If you are a serous real estate investor, or want to be, “Investing in Real Estate with Other People’s Money” by Jack Cummings will be challenging and profitable reading. But don’t be misled by the title.
The book is not about investing other people’s money in real estate for them. Instead, it is about investing in your real estate for nothing down. The definition of nothing down means little or no cash from the buyer’s pocket is put into purchasing the property.
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The advanced nothing-down techniques explained by longtime realty investor Jack Cummings can be used by home buyers, mom-and-pop investors, and even big-time professional investors. However, many of these 43 no-down-payment techniques are not easy to understand. Even after reading several chapters two or three times, I’m not sure I really understand.
For example, I had trouble understanding the “split-fund transaction” chapter, and the “grand pyramid” chapter. But after several readings, I think I understand these complex methods.
At times Cummings unnecessarily complicates his explanations of relatively simple nothing-down finance methods. But when I reached the “IRC 1031: The Greatest Loophole Left” chapter, it became obvious he sometimes makes the simple seem complicated.
To illustrate, the author explains the basic tax-deferred exchange concept for investment properties. But he then completely neglects to show how Starker IRC 1031(a)(3) delayed exchanges, which are now the most popular type of exchange, make exchanges easier than ever before.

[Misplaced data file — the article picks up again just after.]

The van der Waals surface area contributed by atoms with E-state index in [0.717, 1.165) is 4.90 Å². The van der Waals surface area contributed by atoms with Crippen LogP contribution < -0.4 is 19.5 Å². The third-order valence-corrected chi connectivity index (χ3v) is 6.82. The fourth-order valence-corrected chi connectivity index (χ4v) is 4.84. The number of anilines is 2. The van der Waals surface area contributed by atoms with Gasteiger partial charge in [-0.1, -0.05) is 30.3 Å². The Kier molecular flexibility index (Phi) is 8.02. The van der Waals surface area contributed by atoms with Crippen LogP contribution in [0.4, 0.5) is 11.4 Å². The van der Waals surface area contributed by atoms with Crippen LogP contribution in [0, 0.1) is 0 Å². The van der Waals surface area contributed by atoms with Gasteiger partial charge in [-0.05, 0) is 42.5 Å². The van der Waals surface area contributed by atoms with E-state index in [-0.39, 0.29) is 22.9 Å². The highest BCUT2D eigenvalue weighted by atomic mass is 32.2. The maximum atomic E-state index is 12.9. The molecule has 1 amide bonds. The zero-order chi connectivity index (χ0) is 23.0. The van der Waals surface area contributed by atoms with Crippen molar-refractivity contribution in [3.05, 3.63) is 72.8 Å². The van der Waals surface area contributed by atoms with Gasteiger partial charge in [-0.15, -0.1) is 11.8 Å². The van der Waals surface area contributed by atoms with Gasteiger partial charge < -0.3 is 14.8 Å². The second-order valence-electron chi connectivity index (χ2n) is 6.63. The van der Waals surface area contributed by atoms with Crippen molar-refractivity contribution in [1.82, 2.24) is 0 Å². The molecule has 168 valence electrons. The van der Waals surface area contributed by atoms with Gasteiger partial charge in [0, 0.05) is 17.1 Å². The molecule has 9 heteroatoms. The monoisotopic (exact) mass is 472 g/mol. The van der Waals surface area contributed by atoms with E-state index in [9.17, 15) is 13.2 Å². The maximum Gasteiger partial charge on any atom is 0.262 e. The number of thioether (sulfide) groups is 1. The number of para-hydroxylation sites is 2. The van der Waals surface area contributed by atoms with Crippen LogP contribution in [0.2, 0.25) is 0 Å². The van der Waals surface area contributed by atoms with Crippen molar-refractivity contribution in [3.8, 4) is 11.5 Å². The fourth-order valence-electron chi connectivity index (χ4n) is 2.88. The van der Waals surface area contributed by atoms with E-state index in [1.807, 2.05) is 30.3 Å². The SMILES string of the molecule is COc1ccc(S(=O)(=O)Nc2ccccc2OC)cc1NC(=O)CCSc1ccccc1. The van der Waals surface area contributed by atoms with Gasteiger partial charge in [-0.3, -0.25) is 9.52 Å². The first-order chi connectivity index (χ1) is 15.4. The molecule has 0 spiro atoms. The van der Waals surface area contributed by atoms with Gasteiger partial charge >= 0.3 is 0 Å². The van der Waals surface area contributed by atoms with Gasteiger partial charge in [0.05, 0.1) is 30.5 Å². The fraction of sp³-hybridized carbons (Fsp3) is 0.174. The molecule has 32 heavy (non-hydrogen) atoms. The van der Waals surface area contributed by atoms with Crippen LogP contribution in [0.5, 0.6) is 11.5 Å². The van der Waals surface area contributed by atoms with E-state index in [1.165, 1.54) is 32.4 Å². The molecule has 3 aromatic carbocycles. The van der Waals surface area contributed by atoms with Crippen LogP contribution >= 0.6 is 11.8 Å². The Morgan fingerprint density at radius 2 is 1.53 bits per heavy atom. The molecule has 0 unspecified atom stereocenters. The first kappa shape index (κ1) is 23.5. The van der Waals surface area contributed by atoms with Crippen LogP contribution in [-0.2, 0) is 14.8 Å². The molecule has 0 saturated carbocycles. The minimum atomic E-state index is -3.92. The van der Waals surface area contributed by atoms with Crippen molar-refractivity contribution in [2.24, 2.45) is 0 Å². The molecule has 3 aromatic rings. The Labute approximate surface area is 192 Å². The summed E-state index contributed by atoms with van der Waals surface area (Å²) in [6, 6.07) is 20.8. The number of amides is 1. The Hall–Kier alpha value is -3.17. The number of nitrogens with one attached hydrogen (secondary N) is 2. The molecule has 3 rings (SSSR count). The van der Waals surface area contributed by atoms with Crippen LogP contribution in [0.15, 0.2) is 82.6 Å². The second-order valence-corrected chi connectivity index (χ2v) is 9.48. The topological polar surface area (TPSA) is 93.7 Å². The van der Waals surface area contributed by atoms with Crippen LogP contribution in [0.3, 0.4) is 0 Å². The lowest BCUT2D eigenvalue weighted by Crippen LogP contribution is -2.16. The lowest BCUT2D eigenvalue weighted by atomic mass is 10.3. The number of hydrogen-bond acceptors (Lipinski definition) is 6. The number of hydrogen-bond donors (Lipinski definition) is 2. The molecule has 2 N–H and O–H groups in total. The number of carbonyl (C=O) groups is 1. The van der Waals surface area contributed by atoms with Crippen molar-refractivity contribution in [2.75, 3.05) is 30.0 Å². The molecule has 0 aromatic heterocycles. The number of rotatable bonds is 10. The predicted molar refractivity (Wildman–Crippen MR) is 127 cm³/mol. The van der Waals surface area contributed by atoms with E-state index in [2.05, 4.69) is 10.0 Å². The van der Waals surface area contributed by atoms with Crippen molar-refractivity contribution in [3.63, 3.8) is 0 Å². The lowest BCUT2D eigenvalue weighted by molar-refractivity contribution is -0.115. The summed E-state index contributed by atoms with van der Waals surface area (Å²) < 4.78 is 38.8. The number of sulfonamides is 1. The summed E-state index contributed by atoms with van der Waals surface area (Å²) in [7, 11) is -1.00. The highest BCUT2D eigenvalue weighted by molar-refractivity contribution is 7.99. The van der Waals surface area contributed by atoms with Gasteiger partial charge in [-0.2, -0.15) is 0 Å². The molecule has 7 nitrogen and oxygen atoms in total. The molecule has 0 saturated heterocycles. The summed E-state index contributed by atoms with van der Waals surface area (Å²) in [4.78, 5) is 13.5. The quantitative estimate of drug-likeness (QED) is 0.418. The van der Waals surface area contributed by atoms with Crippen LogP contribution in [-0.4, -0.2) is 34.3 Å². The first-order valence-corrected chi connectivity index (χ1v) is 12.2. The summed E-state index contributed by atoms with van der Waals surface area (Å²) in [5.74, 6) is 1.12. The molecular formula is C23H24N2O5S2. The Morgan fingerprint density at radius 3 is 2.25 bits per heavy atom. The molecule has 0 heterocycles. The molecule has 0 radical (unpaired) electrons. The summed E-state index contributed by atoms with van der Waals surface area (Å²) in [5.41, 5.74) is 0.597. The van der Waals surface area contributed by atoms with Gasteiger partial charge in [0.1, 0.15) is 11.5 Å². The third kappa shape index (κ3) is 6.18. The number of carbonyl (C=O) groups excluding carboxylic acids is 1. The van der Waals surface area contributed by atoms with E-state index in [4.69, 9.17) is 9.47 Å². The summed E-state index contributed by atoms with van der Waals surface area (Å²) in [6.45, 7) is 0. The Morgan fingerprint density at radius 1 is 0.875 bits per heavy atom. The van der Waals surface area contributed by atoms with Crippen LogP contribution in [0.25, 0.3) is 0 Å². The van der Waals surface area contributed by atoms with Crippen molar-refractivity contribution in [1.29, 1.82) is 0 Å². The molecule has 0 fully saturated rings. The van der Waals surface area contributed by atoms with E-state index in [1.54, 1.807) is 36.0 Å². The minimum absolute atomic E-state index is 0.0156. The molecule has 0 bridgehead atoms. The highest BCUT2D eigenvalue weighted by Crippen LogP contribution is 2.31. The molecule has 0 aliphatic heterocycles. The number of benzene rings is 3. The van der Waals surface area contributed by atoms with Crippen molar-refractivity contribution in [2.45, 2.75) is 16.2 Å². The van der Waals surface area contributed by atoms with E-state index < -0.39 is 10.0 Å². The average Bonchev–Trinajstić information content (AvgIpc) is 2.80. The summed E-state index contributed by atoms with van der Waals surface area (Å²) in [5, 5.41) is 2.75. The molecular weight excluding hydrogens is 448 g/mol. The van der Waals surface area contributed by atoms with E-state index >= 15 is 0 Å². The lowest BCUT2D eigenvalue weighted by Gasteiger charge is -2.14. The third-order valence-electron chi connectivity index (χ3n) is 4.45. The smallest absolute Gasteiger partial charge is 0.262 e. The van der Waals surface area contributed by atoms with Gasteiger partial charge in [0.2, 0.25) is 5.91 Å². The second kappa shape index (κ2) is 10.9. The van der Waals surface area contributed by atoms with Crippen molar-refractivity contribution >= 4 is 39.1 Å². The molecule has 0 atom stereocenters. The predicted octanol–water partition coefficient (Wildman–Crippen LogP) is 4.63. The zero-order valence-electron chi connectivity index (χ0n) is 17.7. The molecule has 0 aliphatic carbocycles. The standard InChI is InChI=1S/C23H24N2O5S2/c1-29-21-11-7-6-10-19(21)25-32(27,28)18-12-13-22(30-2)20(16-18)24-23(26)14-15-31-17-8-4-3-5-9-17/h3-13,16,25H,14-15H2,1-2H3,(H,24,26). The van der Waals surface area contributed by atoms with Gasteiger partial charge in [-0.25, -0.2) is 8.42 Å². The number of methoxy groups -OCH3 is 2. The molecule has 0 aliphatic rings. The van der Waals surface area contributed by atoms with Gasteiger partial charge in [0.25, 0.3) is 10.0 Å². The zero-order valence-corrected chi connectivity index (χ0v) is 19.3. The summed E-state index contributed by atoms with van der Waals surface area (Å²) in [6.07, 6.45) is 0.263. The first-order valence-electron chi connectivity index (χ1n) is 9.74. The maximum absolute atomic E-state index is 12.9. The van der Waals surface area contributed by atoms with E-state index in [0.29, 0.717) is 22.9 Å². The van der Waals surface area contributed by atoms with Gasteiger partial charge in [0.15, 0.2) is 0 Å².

Cummings gives some of the nothing-down techniques names that are difficult to understand. For example, the last chapter is called “The Sliding Mortgage Trick.” The basic idea is better know among realty investors as “moving the mortgage to another property.” Having used this method several times, I learned it was mostly a matter of terminology to understand the method.
The book is filled with lots of real-life and hypothetical examples. Without the examples, the book would be too technical and boring. But the examples make the nothing-down methods much easier to understand.
Many of the book’s chapter titles are difficult to understand. A good illustration is the “Promise the Moon” chapter. Even after several re-reads and trying to comprehend the examples, I think it’s something about offering future real estate benefits that might never occur.
This mind-stretching book is filled with creative real estate finance ideas that most real estate investors will never fully understand or put into practice. But using just one or two ideas is worth the extra effort required to be able to apply the innovative ideas.
One of my favorites is called “The Green Thumb Transaction” where a buyer of older properties, which have too many trees and plants, sells off the unneeded vegetation to landscapers and nurserymen who seek lush mature greenery. The resulting cash pays the down payment. But Cummings warns of the pitfalls and how to avoid them.
Not every chapter of this unique book will be practical for every reader. But understanding just one or two new techniques makes the few hours spent with this eye-opener new book very worthwhile.
Some of the creative names given to the finance techniques will drive seasoned real estate investors crazy. Halfway through the book I gave up trying to figure out what the next chapter was about. “The home loan caper” and “the distant pyramid” are especially challenging.
Chapter topics include “Set Higher Goals, Get Rich Quicker”; “Value: Where It Comes from and How to Make It”; “The Pivotal Person”; “Scrip: The Legal Money You Print”; “Watered Scrip”; “The 100 Percent Financing Trick”; “The Pre-Sale Refinance”; “Junk Versus Antiques”; “Soft Paper Option, Hard Paper Sale”; “The Discounted Paper Swap”; “The Big Shot Move”; and “Keep Some and Sell Some.”
Only very serious real estate investors will read and re-read this new, challenging, creative finance book. But all the investor-reader needs is one or two ideas, used at the appropriate moment, to gain control of a property for nothing down. On my scale of one to 10, this provocative new book rates a solid 10.
“Investing in Real Estate With Other People’s Money,” by Jack Cummings (McGraw-Hill, New York), 2004, $18.95, 360 pages; Available in stock or by special order at local bookstores, public libraries and www.amazon.com.
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